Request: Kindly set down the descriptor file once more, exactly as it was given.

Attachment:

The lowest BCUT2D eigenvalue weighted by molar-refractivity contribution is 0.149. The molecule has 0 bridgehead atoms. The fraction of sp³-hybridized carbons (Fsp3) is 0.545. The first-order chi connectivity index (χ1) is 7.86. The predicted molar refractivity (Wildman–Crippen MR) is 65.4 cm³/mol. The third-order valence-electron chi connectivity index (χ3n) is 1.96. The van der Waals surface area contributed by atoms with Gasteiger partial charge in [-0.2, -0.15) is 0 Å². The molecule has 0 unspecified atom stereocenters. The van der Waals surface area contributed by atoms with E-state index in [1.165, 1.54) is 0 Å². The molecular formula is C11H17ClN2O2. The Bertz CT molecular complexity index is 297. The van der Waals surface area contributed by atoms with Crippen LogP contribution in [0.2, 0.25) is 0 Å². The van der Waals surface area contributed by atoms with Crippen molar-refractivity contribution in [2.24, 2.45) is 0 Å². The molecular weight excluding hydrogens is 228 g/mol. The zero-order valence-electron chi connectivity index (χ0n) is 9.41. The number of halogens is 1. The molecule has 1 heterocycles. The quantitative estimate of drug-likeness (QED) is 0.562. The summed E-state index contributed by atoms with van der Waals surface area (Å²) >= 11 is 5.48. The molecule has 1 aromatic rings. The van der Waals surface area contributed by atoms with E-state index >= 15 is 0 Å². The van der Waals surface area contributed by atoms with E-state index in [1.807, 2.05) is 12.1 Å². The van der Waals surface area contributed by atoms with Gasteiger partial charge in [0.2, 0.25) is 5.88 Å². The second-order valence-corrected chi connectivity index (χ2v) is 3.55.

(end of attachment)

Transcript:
The lowest BCUT2D eigenvalue weighted by molar-refractivity contribution is 0.149. The molecule has 0 bridgehead atoms. The fraction of sp³-hybridized carbons (Fsp3) is 0.545. The first-order chi connectivity index (χ1) is 7.86. The predicted molar refractivity (Wildman–Crippen MR) is 65.4 cm³/mol. The third-order valence-electron chi connectivity index (χ3n) is 1.96. The van der Waals surface area contributed by atoms with Gasteiger partial charge in [-0.2, -0.15) is 0 Å². The molecule has 0 unspecified atom stereocenters. The van der Waals surface area contributed by atoms with E-state index in [1.165, 1.54) is 0 Å². The molecular formula is C11H17ClN2O2. The Bertz CT molecular complexity index is 297. The van der Waals surface area contributed by atoms with Crippen LogP contribution in [0.2, 0.25) is 0 Å². The van der Waals surface area contributed by atoms with Crippen molar-refractivity contribution in [2.24, 2.45) is 0 Å². The molecular weight excluding hydrogens is 228 g/mol. The zero-order valence-electron chi connectivity index (χ0n) is 9.41. The number of halogens is 1. The molecule has 1 heterocycles. The quantitative estimate of drug-likeness (QED) is 0.562. The summed E-state index contributed by atoms with van der Waals surface area (Å²) >= 11 is 5.48. The molecule has 1 aromatic rings. The van der Waals surface area contributed by atoms with E-state index >= 15 is 0 Å². The van der Waals surface area contributed by atoms with E-state index in [1.807, 2.05) is 12.1 Å². The van der Waals surface area contributed by atoms with Gasteiger partial charge in [0.2, 0.25) is 5.88 Å². The second-order valence-corrected chi connectivity index (χ2v) is 3.55.